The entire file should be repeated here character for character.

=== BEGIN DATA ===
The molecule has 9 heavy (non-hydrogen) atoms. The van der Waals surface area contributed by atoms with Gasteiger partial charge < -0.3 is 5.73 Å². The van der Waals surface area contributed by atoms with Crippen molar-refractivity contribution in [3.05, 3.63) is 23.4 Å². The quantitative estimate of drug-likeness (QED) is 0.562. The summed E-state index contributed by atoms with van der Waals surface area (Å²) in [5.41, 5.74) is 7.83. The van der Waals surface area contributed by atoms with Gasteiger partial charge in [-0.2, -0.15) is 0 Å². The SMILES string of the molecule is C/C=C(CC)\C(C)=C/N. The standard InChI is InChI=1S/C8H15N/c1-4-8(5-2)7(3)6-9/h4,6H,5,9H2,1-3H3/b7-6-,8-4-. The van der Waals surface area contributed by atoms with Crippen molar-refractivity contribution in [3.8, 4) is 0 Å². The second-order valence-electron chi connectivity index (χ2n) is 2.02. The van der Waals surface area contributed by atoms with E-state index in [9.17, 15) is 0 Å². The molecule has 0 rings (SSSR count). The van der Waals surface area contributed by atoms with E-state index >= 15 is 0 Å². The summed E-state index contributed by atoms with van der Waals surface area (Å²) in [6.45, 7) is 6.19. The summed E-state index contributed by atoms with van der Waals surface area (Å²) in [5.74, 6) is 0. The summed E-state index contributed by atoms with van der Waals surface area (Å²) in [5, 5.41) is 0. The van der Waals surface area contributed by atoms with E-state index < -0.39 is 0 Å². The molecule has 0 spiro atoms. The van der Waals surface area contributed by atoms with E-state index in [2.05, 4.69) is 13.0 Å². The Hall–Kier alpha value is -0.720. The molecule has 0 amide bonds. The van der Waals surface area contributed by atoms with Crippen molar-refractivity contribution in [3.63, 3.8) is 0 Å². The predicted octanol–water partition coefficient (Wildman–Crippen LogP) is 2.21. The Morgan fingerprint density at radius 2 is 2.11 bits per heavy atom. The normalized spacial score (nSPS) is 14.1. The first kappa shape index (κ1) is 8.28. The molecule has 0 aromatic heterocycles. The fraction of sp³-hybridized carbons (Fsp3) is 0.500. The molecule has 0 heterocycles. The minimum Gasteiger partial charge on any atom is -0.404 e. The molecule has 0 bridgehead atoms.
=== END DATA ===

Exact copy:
The molecule has 9 heavy (non-hydrogen) atoms. The van der Waals surface area contributed by atoms with Gasteiger partial charge < -0.3 is 5.73 Å². The van der Waals surface area contributed by atoms with Crippen molar-refractivity contribution in [3.05, 3.63) is 23.4 Å². The quantitative estimate of drug-likeness (QED) is 0.562. The summed E-state index contributed by atoms with van der Waals surface area (Å²) in [5.41, 5.74) is 7.83. The van der Waals surface area contributed by atoms with Gasteiger partial charge in [-0.2, -0.15) is 0 Å². The SMILES string of the molecule is C/C=C(CC)\C(C)=C/N. The standard InChI is InChI=1S/C8H15N/c1-4-8(5-2)7(3)6-9/h4,6H,5,9H2,1-3H3/b7-6-,8-4-. The van der Waals surface area contributed by atoms with Crippen molar-refractivity contribution in [3.8, 4) is 0 Å². The second-order valence-electron chi connectivity index (χ2n) is 2.02. The van der Waals surface area contributed by atoms with E-state index in [9.17, 15) is 0 Å². The molecule has 0 rings (SSSR count). The van der Waals surface area contributed by atoms with E-state index >= 15 is 0 Å². The summed E-state index contributed by atoms with van der Waals surface area (Å²) in [6.45, 7) is 6.19. The summed E-state index contributed by atoms with van der Waals surface area (Å²) in [5.74, 6) is 0. The summed E-state index contributed by atoms with van der Waals surface area (Å²) in [5, 5.41) is 0. The van der Waals surface area contributed by atoms with E-state index < -0.39 is 0 Å². The molecule has 0 spiro atoms. The van der Waals surface area contributed by atoms with E-state index in [2.05, 4.69) is 13.0 Å². The Hall–Kier alpha value is -0.720. The molecule has 0 amide bonds. The van der Waals surface area contributed by atoms with Crippen molar-refractivity contribution in [3.63, 3.8) is 0 Å². The predicted octanol–water partition coefficient (Wildman–Crippen LogP) is 2.21. The Morgan fingerprint density at radius 2 is 2.11 bits per heavy atom. The normalized spacial score (nSPS) is 14.1. The first kappa shape index (κ1) is 8.28. The molecule has 0 aromatic heterocycles. The fraction of sp³-hybridized carbons (Fsp3) is 0.500. The molecule has 0 heterocycles. The minimum Gasteiger partial charge on any atom is -0.404 e. The molecule has 0 bridgehead atoms.